Luckily for us, Da Roomie and I have avoided Symantec products for years now, and had no problem at all getting it installed on just about every computer in the house. We are thoroughly prepared for LAN gaming possibilities, as this is old enough it will even run on our laptops without dragging the video settings down.

Tonight, we took some Assault-class ‘Mechs for a run around a couple of maps, and Greyduck has found his favorite weapon at long last: a Large Continuous-Beam Laser. Two of those paired with Gauss rifles, and he’s giggling like mad. Especially when we both manage to lock an Annihilator into our sights and knock it over with 2 Gauss hits and one round of my railgun all at once.

Good times :)

Attention

Posted in Geekery on April 27th, 2010

To the Jackass who keeps posting spam comments on both my blogs:

Knock it off. It’s getting annoying to have to delete your comments from moderation.

You’d think they would have learned, since none of the messages ever actually make it past moderation…

Fix SBS 2008

Posted in Geekery on March 5th, 2010

So, there you were, enjoying your SBS 2008 server and all the things it can do when ploooie! Something goes to hell and drags you in along with it. You spend the next 4 hours desperately searching the Internet for any sort of repair guide, only to discover that everything is written for Server 2008, and using those resources will severely screw up your SBS box.

At least, that’s what happened to me. Luckily, I work for a company that has a Gold Partner membership with Microsoft, and was able to call the support line. They guy on the phone said “haven’t you seen the SBS Repair Guide?”

Why no – because the damn thing doesn’t show up in a Google search until I specifically asked for it by name. (Two days later, the damn thing shows up under nearly every search I run. Maybe they rebuilt their metas?)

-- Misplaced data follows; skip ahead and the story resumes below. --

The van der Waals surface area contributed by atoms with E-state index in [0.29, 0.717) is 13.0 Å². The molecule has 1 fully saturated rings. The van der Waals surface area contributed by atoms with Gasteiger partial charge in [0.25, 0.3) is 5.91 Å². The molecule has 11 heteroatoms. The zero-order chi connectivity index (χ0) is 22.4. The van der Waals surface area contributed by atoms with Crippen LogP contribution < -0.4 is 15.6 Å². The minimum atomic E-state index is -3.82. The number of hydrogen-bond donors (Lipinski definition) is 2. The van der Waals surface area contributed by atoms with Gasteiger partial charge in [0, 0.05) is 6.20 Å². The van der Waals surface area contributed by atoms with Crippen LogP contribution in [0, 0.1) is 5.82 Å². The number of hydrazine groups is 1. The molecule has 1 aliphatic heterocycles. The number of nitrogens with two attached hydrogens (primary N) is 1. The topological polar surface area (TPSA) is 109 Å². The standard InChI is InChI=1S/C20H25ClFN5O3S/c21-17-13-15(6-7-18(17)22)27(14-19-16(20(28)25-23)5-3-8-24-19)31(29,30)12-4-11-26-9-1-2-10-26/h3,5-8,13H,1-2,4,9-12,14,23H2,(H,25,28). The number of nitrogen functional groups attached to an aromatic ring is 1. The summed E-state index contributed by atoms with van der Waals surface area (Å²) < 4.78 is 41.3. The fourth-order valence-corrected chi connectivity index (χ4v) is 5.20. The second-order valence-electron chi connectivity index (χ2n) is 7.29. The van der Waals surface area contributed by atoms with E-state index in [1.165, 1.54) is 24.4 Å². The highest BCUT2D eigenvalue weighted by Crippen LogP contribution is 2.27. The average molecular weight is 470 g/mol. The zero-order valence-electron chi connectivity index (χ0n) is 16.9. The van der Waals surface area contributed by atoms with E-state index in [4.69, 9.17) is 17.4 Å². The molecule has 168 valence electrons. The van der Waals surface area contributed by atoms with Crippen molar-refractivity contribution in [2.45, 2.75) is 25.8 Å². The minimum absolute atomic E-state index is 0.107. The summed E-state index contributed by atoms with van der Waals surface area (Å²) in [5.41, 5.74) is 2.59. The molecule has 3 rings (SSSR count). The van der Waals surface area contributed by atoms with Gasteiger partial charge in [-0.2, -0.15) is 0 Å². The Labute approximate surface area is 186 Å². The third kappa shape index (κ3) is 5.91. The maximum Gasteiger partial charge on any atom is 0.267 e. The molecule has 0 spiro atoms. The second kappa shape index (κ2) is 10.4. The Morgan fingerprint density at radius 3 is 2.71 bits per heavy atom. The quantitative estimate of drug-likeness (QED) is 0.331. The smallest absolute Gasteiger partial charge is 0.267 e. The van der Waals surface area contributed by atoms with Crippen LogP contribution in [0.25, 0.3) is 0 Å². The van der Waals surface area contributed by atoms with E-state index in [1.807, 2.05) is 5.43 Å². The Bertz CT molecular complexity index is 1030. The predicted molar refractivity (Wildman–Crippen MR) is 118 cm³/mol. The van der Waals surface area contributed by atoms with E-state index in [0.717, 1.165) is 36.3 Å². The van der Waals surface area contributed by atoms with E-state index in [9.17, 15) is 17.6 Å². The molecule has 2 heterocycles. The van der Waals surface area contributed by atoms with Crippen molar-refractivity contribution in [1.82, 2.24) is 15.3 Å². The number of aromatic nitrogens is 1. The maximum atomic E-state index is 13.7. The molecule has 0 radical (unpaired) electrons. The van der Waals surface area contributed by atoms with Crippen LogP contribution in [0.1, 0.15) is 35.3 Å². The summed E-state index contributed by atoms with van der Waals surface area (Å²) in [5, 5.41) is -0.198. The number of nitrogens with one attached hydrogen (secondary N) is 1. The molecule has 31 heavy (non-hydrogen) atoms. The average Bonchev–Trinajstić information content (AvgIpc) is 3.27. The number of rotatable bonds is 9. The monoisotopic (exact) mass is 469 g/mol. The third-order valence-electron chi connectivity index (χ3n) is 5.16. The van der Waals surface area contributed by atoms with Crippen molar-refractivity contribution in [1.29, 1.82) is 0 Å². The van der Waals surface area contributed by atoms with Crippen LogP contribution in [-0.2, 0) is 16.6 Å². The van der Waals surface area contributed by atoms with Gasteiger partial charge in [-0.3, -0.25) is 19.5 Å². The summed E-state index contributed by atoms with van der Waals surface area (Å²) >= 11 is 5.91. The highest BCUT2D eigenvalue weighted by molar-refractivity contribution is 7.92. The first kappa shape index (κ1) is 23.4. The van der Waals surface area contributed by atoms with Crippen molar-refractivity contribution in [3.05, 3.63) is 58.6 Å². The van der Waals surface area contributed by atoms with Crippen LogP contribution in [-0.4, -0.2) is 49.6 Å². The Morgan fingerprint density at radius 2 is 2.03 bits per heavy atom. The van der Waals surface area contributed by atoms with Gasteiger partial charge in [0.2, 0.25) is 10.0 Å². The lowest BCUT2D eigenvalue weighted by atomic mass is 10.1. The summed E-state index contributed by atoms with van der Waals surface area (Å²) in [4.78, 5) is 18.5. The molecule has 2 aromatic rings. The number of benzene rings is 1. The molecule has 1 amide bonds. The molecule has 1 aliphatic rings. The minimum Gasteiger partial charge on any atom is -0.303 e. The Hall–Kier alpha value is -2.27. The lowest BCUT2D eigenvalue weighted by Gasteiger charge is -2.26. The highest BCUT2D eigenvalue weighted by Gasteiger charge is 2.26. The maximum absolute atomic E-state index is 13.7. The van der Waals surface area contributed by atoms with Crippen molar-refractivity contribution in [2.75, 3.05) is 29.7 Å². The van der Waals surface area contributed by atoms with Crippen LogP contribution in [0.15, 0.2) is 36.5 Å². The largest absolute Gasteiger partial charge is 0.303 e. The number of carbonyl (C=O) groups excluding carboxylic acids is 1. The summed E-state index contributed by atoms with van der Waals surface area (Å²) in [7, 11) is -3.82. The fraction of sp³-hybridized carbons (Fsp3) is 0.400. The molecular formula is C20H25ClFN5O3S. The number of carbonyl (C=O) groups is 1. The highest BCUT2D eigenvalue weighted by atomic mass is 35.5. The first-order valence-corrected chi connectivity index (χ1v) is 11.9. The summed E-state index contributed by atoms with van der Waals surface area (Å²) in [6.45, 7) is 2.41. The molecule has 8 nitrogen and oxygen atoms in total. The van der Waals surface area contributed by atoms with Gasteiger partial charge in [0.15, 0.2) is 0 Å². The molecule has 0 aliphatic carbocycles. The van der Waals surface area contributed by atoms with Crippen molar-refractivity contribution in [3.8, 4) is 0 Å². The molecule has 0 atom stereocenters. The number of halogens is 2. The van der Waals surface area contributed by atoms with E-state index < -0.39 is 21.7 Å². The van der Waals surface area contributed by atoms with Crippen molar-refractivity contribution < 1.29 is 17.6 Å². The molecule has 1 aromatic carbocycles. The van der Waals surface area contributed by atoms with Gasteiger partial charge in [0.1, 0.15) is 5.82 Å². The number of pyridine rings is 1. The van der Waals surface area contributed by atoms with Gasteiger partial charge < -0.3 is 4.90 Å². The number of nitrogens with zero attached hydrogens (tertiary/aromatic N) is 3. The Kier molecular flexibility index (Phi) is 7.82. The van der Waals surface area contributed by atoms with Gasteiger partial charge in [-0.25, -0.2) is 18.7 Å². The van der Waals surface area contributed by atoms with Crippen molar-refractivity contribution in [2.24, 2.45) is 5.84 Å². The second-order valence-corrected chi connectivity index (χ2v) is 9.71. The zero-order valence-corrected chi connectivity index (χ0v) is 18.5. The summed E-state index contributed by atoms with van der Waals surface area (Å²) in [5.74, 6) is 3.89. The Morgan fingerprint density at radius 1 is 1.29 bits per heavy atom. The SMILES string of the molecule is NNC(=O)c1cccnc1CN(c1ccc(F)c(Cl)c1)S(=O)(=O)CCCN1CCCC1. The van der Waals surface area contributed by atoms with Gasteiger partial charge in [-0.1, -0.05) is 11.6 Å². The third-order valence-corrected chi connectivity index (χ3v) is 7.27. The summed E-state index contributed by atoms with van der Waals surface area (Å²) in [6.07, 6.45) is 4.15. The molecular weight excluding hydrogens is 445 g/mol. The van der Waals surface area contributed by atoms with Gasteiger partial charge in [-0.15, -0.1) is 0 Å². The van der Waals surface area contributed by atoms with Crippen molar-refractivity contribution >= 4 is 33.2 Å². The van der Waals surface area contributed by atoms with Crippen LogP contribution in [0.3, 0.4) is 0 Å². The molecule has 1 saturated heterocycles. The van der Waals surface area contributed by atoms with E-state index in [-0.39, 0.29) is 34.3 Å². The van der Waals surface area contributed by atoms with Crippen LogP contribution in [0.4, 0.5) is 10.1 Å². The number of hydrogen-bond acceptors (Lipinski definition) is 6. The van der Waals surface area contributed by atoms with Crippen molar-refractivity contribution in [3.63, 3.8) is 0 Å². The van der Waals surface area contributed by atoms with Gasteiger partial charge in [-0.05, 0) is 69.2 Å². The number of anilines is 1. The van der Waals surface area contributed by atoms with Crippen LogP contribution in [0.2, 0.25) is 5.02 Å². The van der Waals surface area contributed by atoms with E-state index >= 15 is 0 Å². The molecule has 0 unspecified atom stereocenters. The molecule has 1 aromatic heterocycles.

Anywho, here it is: The Windows SBS 2008 Repair Guide

May the Force be with you.

Connectivity

Posted in Geekery, Life on February 23rd, 2010

You know what surprises me nowadays? When other people tell me they haven’t checked their email in a couple of days.

O_o?

I don’t get this at all. Even before I had a smartphone, I was always in my email. I just don’t get it.

 

Apple will be the death of tinkerers

Posted in Geekery on January 31st, 2010

When someone else has said something, and said it well, by all means plagiarize!

Dive Into Mark has a great post up currently lamenting the way Apple has eliminated the ability to tinker with your own computer compared to how things were back in the day. It turns out Mark is the same age as me, with a lot of the same early computer experiences, so I can quite clearly sympathize. To quote:

As it happens, this computer came with the BASIC programming language pre-installed. You didn’t even need to boot a disk operating system. You could turn on the computer and press Ctrl-Reset and you’d get a prompt. And at this prompt, you could type in an entire program, and then type RUN, and it would motherfucking run.

I was 10. That was 27 years ago, but I still remember what it felt like when I realized that you — that I — could get this computer to do anything by typing the right words in the right order and telling it to RUN and it would motherfucking run.

That computer was an Apple ][e.

[snip]…Apple made the machines that made me who I am. I became who I am by tinkering.

The first computer I got the chance to dink around with was a Radio Shack TRS-80 back in the 3rd grade. It had a little spiral-bound instruction manual with the fundamentals of BASIC inscribed within, and it took me a solid 2 days to figure out that to get the double-quotes symbol, you had to press Function instead of Shift plus the appropriate key.

By the time I was in 5th grade, me and my buddy Richard were programming a character generator program for Dungeons & Dragons, complete with money tracking and the entire shopping section. And it motherfucking ran.

That computer was an Apple ][e.

Anyway, Mark’s post is about how hard it is with today’s Apple computers to break into being a developer – it costs real money to get started, and even then you are saddled with limitations, where back when Mark and I were scribbling out our first “Hello Worlds!” all it took was a willingness to try something new.

The world needs places where kids can try something new, and it is no longer the Apple computer.